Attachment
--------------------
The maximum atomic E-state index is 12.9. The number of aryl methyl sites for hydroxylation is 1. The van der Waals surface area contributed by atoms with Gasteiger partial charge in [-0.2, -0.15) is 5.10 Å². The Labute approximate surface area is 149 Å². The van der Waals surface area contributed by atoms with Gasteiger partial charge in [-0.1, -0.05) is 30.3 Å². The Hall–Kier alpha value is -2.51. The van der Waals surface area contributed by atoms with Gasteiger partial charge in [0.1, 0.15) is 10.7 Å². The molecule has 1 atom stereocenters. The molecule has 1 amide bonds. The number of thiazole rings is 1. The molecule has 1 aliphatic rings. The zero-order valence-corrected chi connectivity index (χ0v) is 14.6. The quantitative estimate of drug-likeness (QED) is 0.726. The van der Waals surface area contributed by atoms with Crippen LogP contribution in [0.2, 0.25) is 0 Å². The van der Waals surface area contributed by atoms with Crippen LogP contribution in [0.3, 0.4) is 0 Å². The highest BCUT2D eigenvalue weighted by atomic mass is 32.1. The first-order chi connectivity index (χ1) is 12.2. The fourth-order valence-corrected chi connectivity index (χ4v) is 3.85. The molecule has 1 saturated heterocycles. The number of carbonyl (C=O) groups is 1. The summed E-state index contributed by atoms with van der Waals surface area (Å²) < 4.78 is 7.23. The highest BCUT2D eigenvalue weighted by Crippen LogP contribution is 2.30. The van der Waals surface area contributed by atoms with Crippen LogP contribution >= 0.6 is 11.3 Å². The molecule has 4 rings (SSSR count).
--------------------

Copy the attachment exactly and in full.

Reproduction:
The maximum atomic E-state index is 12.9. The number of aryl methyl sites for hydroxylation is 1. The van der Waals surface area contributed by atoms with Gasteiger partial charge in [-0.2, -0.15) is 5.10 Å². The Labute approximate surface area is 149 Å². The van der Waals surface area contributed by atoms with Gasteiger partial charge in [-0.1, -0.05) is 30.3 Å². The Hall–Kier alpha value is -2.51. The van der Waals surface area contributed by atoms with Gasteiger partial charge in [0.1, 0.15) is 10.7 Å². The molecule has 1 atom stereocenters. The molecule has 1 amide bonds. The number of thiazole rings is 1. The molecule has 1 aliphatic rings. The zero-order valence-corrected chi connectivity index (χ0v) is 14.6. The quantitative estimate of drug-likeness (QED) is 0.726. The van der Waals surface area contributed by atoms with Crippen LogP contribution in [0.2, 0.25) is 0 Å². The van der Waals surface area contributed by atoms with Crippen LogP contribution in [0.3, 0.4) is 0 Å². The highest BCUT2D eigenvalue weighted by atomic mass is 32.1. The first-order chi connectivity index (χ1) is 12.2. The fourth-order valence-corrected chi connectivity index (χ4v) is 3.85. The molecule has 1 saturated heterocycles. The number of carbonyl (C=O) groups is 1. The summed E-state index contributed by atoms with van der Waals surface area (Å²) < 4.78 is 7.23. The highest BCUT2D eigenvalue weighted by Crippen LogP contribution is 2.30. The van der Waals surface area contributed by atoms with Crippen LogP contribution >= 0.6 is 11.3 Å². The molecule has 4 rings (SSSR count).